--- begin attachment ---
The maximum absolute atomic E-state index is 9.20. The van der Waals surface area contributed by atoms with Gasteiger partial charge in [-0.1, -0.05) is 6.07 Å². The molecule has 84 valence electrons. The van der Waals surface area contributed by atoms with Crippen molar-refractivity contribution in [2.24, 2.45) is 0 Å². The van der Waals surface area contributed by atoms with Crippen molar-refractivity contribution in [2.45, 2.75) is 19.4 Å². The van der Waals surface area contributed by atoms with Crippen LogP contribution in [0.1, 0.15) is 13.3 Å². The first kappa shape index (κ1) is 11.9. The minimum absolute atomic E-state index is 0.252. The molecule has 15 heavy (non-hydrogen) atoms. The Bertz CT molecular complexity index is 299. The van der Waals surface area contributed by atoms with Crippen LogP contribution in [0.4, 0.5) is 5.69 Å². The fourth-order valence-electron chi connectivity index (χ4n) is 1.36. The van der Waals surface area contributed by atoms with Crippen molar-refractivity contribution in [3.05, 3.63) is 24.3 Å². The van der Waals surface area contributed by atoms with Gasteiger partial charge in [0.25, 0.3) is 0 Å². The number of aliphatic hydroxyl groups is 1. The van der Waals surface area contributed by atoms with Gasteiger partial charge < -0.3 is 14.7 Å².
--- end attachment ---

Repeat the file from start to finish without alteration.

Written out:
The maximum absolute atomic E-state index is 9.20. The van der Waals surface area contributed by atoms with Gasteiger partial charge in [-0.1, -0.05) is 6.07 Å². The molecule has 84 valence electrons. The van der Waals surface area contributed by atoms with Crippen molar-refractivity contribution in [2.24, 2.45) is 0 Å². The van der Waals surface area contributed by atoms with Crippen molar-refractivity contribution in [2.45, 2.75) is 19.4 Å². The van der Waals surface area contributed by atoms with Crippen LogP contribution in [0.1, 0.15) is 13.3 Å². The first kappa shape index (κ1) is 11.9. The minimum absolute atomic E-state index is 0.252. The molecule has 15 heavy (non-hydrogen) atoms. The Bertz CT molecular complexity index is 299. The van der Waals surface area contributed by atoms with Crippen LogP contribution in [0.4, 0.5) is 5.69 Å². The fourth-order valence-electron chi connectivity index (χ4n) is 1.36. The van der Waals surface area contributed by atoms with Crippen molar-refractivity contribution in [3.05, 3.63) is 24.3 Å². The van der Waals surface area contributed by atoms with Gasteiger partial charge in [0.25, 0.3) is 0 Å². The number of aliphatic hydroxyl groups is 1. The van der Waals surface area contributed by atoms with Gasteiger partial charge < -0.3 is 14.7 Å².